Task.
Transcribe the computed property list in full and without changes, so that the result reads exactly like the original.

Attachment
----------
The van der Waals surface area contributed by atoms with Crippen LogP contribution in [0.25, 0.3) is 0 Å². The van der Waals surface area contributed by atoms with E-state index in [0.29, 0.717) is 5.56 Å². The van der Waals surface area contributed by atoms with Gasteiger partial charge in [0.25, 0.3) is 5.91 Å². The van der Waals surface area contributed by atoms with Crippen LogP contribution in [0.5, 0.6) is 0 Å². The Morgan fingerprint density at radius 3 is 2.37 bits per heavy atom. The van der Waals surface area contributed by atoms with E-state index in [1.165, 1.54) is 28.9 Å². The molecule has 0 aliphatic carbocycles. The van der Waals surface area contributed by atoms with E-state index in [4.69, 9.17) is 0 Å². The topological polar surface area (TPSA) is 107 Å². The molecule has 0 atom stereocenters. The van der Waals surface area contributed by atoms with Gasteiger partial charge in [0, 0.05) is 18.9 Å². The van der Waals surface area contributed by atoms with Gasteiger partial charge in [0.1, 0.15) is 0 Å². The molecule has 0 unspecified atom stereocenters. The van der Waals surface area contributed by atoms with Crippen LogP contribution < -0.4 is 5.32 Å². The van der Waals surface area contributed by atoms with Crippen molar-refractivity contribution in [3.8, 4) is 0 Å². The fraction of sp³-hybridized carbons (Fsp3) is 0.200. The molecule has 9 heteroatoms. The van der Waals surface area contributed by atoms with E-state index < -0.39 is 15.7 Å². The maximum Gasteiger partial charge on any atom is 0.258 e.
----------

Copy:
The van der Waals surface area contributed by atoms with Crippen LogP contribution in [0.25, 0.3) is 0 Å². The van der Waals surface area contributed by atoms with E-state index in [0.29, 0.717) is 5.56 Å². The van der Waals surface area contributed by atoms with Gasteiger partial charge in [0.25, 0.3) is 5.91 Å². The van der Waals surface area contributed by atoms with Crippen LogP contribution in [0.5, 0.6) is 0 Å². The Morgan fingerprint density at radius 3 is 2.37 bits per heavy atom. The van der Waals surface area contributed by atoms with E-state index in [1.165, 1.54) is 28.9 Å². The molecule has 0 aliphatic carbocycles. The van der Waals surface area contributed by atoms with E-state index in [4.69, 9.17) is 0 Å². The topological polar surface area (TPSA) is 107 Å². The molecule has 0 atom stereocenters. The van der Waals surface area contributed by atoms with Gasteiger partial charge in [0, 0.05) is 18.9 Å². The van der Waals surface area contributed by atoms with Gasteiger partial charge in [0.1, 0.15) is 0 Å². The molecule has 0 unspecified atom stereocenters. The van der Waals surface area contributed by atoms with Crippen LogP contribution < -0.4 is 5.32 Å². The van der Waals surface area contributed by atoms with Crippen molar-refractivity contribution in [3.8, 4) is 0 Å². The fraction of sp³-hybridized carbons (Fsp3) is 0.200. The molecule has 9 heteroatoms. The van der Waals surface area contributed by atoms with E-state index < -0.39 is 15.7 Å². The maximum Gasteiger partial charge on any atom is 0.258 e.